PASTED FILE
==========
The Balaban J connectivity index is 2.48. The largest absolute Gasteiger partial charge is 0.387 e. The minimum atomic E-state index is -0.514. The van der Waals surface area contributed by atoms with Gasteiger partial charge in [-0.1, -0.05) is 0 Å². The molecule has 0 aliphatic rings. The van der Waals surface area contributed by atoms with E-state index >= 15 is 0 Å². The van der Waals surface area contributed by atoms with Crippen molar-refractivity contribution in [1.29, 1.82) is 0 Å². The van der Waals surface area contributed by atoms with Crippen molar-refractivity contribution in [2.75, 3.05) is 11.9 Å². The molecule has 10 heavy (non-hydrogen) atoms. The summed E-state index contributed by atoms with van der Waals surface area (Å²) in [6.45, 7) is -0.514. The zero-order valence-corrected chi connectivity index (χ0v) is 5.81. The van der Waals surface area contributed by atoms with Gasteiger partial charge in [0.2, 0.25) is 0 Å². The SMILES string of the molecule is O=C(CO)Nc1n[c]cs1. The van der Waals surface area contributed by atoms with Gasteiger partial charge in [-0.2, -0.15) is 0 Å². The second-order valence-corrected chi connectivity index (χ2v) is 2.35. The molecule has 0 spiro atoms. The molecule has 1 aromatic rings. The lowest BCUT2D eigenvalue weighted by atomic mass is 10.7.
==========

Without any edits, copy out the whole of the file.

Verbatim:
The Balaban J connectivity index is 2.48. The largest absolute Gasteiger partial charge is 0.387 e. The minimum atomic E-state index is -0.514. The van der Waals surface area contributed by atoms with Gasteiger partial charge in [-0.1, -0.05) is 0 Å². The molecule has 0 aliphatic rings. The van der Waals surface area contributed by atoms with E-state index >= 15 is 0 Å². The van der Waals surface area contributed by atoms with Crippen molar-refractivity contribution in [1.29, 1.82) is 0 Å². The van der Waals surface area contributed by atoms with Crippen molar-refractivity contribution in [2.75, 3.05) is 11.9 Å². The molecule has 10 heavy (non-hydrogen) atoms. The summed E-state index contributed by atoms with van der Waals surface area (Å²) in [6.45, 7) is -0.514. The zero-order valence-corrected chi connectivity index (χ0v) is 5.81. The van der Waals surface area contributed by atoms with Gasteiger partial charge in [0.2, 0.25) is 0 Å². The SMILES string of the molecule is O=C(CO)Nc1n[c]cs1. The van der Waals surface area contributed by atoms with Gasteiger partial charge in [-0.2, -0.15) is 0 Å². The second-order valence-corrected chi connectivity index (χ2v) is 2.35. The molecule has 0 spiro atoms. The molecule has 1 aromatic rings. The lowest BCUT2D eigenvalue weighted by atomic mass is 10.7.